Apart from MBZ, there are no winners in Yemen today. The country has been devastated, divided and truly returned to the stone age. Saudi jets massacre helpless civilians across Yemen day and night, while an exit out of this swamp seems out of reach. 

Smoke billows after an air strike by the Saudi-led coalition in Sanaa in April 2018 (AFP)
Smoke billows after an air strike by the Saudi-led coalition in Sanaa in April 2018 (AFP)

Understandably, in the meantime, Iranian involvement in Yemen has grown deeper by the hour. On the one hand, Iran is providing support and protection for its proxy, but on the other, this conflict has been a gift from heaven for the Iranians, who have always aimed to expand across the region.

As some zealots once boasted, Iran now occupies four Arab countries: Yemen, Iraq, Syria and Lebanon. All of this thanks to the Saudi lack of vision and lack of wisdom. 

But while pretending to fight Iran and its proxies, the Saudis and their UAE allies have actually been fighting the biggest, most important and most popular Sunni groups in the Arab world, such as the Muslim Brotherhood and its affiliates – including Hamas, which could, if embraced, have helped to mitigate the growing Iranian influence across the region. 

The Qatar blockade

It was also upon the personal recommendations of MBZ that MBS went after a founding member state of the Gulf Cooperation Council, Qatar, setting in motion the rapid decline of the sole relatively successful Arab umbrella organisation. An air, sea and land blockade was imposed on Qatar in June 2017. 

It turned out that the blockade was, in fact, announced after plans to invade the gas-rich state and topple its regime were abandoned, under pressure from the US and due to immediate and strong Turkish and Iranian gestures of support for Qatar.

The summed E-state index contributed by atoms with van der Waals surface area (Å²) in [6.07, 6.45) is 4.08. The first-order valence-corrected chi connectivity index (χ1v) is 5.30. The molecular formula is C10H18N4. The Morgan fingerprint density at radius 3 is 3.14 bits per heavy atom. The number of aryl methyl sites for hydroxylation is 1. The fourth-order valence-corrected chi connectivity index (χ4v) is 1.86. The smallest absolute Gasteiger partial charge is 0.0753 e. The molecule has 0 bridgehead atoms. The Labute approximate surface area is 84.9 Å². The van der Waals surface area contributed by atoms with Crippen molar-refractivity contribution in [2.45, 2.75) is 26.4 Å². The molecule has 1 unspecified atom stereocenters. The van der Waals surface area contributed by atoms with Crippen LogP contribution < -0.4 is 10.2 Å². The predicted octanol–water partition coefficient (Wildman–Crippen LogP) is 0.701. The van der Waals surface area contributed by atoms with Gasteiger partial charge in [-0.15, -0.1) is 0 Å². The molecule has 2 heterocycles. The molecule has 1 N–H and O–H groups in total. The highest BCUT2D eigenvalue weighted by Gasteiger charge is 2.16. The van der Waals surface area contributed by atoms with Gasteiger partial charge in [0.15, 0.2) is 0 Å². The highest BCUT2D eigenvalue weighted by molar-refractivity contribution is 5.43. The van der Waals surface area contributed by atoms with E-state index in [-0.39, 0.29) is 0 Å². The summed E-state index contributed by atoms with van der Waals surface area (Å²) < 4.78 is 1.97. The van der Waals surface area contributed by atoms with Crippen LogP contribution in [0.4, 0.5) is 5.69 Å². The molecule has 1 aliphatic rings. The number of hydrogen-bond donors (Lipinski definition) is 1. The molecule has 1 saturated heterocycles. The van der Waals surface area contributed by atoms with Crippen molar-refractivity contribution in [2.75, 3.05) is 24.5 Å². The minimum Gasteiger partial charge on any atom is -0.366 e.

The initial justification for the hostility with Qatar was claimed to have been its relationship with Iran, a relationship that was only bolstered on many levels as a result of the blockade. 

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Just as several major Sunni groups blacklisted by the Saudis and Emiratis were driven towards forging a working relationship with Iran, so were the Qataris. Then came a long list of charges and demands that only made the Saudis look foolishly nonsensical and erratic. 

The Saudi predicament deepens by the hour - and now Iraq seems to have jumped into the playground. 

According to exclusive information obtained by MEE, the recent attacks that paralysed the Saudi oil industry were carried out by Iranian drones launched from Hashd al-Shaabi bases in southern Iraq, in retaliation for Israeli drone strikes on Hashd al-Shaabi bases and convoys in August, which were co-ordinated and funded by the Saudis.  

Lack of vision

An Iraqi intelligence source was quoted by MEE as saying that “the latest attack comes for two reasons: another message from Iran to USA and its allies that as long as its siege on Iran continues no one will have stability in the region.

"However, the second more direct reason is a strong Iranian revenge for the recent Israeli attacks by drones launched from Syrian Democratic Forces controlled areas in Syria against pro-Iranian Hashd bases.”

Why would the Saudis fund and coordinate Israeli attacks anywhere in the Arab region, let alone in Iraq? Is it an attempt to win the heart of Israeli Prime Minister Benjamin Netanyahu and the mind of Trump? There are no signs of any success in this regard. 

Could it be lack of vision? Lack of wisdom? Lack of any sense of direction? Could it be all of this and more? You bet!

The views expressed in this article belong to the author and do not necessarily reflect the editorial policy of Middle East Eye.

This article is available in French on Middle East Eye French edition.

Azzam Tamimi is a British Palestinian academic and political activist. He is currently the Chairman of Alhiwar TV Channel and is its Editor in Chief.